the year.

Hours of Women It has long been maintained by canners that the peculiar difficulties of their industry entitle them to some exemption from the limitations upon the hours of work of women which apply to factories in general. These difficulties are chiefly as follows: the shortness of the season, the perishable nature of the product, and the irregularity of ripening of the crops with consequent irregularity in deliveries to the cannery. These difficulties, in connection with an alleged scarcity of female labor, which constitutes a large percentage of the working force, have resulted in violation of the law as to hours which the canners have taken no pains to deny or conceal. No exemption from the general law was allowed, however, until 1912, in which year the maximum hours for women over sixteen years of age in all factories were reduced from 60 to 54 per week. At the same time, the maximum hours permitted on not to exceed three days a week were reduced from 12 to 10 per day. An exemption was granted the canning industry, however, not only from these added restrictions, but from all restrictions upon the hours of labor of women and minors, sixteen years of age and upwards, during the period from June 15 to October 15. This was the first exception to the restrictions as to hours of labor of women in factories made in this State for a particular industry. In 1913, on the recommendation of the State Factory Investigating Commission, which had made an investigation of the canneries in the summer of 1912, the complete exemption made in the previous year for the canning industry was modified in two particulars. In the first place, the weekly hours were limited to 60 and the daily hours to 10 for women eighteen years of age and upwards from June 15 to October 15. Further the newly created Industrial Board was empowered to issue permits for such women to be employed 66 hours per week but not to exceed 12 hours per day during the six weeks from June 25 to August 5. This period was chosen on account of pea canning. These permits were to be issued if, upon application, the Board found that need for a longer work period existed and that longer hours would result in no "serious injury” to the health of the women employed.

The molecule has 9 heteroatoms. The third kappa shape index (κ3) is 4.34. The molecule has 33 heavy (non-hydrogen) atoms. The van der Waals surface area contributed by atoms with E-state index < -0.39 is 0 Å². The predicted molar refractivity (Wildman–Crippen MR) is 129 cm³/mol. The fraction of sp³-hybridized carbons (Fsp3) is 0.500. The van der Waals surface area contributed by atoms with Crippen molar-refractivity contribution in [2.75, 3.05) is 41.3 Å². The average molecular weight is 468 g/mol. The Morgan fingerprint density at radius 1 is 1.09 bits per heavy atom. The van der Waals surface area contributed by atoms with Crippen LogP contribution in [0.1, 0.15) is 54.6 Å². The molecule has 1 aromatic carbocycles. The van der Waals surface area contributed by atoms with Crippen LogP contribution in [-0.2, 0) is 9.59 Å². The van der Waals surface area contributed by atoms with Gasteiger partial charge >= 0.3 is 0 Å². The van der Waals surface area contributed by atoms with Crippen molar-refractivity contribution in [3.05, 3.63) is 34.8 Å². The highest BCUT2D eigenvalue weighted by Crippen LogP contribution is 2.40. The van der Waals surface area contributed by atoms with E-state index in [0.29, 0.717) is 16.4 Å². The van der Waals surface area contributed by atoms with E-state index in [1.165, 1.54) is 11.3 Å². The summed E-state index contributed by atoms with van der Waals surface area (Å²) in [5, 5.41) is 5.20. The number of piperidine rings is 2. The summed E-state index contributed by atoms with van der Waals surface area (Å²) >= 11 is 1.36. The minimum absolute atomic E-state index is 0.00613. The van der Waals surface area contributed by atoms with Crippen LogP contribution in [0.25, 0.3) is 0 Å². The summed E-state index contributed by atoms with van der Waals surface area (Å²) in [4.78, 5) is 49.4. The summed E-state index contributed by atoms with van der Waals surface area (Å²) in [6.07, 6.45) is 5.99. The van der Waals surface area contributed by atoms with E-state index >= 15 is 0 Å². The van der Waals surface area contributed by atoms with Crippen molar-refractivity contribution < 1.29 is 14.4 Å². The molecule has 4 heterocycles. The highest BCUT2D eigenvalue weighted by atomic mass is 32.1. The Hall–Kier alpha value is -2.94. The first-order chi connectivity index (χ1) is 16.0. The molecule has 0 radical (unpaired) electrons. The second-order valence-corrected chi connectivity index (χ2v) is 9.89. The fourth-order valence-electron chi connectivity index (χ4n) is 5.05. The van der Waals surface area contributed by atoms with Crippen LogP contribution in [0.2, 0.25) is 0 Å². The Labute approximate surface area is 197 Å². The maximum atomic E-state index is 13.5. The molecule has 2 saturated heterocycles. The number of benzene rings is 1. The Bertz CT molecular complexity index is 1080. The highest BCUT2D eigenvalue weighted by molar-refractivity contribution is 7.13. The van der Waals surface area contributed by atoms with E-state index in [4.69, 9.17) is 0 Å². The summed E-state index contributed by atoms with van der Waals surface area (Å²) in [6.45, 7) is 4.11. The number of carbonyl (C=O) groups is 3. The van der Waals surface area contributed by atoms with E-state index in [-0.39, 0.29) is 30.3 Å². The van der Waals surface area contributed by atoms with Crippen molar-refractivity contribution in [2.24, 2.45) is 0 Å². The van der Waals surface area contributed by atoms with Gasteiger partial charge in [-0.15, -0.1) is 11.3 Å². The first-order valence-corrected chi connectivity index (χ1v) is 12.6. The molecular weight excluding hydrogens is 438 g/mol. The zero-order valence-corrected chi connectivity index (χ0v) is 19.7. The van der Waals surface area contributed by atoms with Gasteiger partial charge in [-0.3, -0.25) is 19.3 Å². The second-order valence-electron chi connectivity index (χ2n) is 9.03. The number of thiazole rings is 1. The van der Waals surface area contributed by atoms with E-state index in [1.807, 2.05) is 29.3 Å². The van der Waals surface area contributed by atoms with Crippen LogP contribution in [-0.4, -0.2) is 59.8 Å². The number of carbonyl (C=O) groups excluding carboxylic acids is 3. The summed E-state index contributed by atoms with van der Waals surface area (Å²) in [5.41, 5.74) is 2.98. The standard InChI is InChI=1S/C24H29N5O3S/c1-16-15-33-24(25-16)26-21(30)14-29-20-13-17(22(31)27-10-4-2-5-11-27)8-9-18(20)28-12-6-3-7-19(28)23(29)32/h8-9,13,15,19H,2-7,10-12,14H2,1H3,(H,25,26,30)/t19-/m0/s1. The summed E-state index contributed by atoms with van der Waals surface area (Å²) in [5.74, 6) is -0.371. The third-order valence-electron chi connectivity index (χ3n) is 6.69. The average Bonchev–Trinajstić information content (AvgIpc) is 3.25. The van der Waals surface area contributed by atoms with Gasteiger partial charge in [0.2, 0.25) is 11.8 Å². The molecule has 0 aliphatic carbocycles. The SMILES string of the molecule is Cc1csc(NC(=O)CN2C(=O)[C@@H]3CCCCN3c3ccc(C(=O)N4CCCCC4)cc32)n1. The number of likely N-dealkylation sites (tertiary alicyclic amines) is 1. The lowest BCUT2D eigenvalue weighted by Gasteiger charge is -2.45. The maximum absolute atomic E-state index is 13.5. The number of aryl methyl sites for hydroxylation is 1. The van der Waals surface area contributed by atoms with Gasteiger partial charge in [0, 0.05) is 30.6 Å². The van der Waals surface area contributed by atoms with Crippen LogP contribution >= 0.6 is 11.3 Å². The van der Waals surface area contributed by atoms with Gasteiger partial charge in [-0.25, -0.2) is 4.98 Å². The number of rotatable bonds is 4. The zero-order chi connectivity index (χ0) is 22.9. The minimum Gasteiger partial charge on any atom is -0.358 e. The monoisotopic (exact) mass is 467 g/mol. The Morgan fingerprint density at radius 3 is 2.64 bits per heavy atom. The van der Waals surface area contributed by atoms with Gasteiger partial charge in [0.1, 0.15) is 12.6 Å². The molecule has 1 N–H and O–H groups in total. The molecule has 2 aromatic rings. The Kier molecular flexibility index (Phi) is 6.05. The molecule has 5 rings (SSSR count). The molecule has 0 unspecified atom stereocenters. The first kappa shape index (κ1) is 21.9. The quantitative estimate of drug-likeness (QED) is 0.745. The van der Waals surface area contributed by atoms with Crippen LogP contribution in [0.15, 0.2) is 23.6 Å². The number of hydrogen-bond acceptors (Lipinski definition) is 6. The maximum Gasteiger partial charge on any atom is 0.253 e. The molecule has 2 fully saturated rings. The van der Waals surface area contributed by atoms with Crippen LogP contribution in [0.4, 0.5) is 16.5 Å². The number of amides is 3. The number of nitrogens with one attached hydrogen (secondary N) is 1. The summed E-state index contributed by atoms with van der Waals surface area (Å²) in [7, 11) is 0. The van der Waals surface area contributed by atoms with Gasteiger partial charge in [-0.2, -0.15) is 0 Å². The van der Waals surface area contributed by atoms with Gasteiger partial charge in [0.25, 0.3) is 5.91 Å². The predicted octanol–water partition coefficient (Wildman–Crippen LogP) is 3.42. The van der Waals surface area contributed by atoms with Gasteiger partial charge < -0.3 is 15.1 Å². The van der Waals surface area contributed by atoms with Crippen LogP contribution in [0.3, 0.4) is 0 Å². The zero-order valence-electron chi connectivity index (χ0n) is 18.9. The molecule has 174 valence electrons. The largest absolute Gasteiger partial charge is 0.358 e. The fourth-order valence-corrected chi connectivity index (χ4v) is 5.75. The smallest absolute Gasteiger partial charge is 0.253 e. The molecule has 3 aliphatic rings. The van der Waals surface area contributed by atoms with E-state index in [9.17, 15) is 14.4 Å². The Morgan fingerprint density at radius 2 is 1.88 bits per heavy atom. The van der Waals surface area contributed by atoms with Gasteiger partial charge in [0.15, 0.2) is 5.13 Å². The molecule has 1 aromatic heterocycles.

* This is due to the fact that on their special visits to canneries in 1914 the inspectors did not turn in statements of numbers of persons employed by sex and age as in ordinary inspection work. Furthermore, while ordinarily an inspector returns the names of all children illegally employed, on a special card intended to be a basis for immediate prosecution, in at least one of the canneries where & considerable number of children under 14 was found the inspector simply returned a typical group of seven by name, which would serve for prosecution purposes and gave simply an approximate number for the total. The inspectors, it must be remembered, were bent primarily on law enforcement and not on investigation work.

Applications for permits were made by canners generally in 1913 and were granted upon the following conditions: that the daily hours of labor of female employees should be posted; that floors where women were employed should be drained free of liquids or, if this could not be done, that slat platforms be provided for such floors; and that women should not be employed more than ten hours per day at work which required continuous standing or while engaged in labeling or packing cans.

Three permits were revoked in 1913 on the ground, in each

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case, that females had been employed in excess of twelve hours in one day. There was a quite prevalent attitude on the part of the canners that the statutes restricting the number of hours per day which adult females might be employed and prohibiting their employment after 10 P. M. were unconstitutional.

No change was made in the law concerning labor in canneries in 1914. As in the previous year, the Industrial Board granted, on the same conditions as in 1913, permits for a 66-hour week and a 12-hour day for women 18 years of age and upward during the period from June 25 to August 5. Permits were granted to 69 different firms, operating 101 separate plants. These plants were distributed in 22 counties and 90 localities.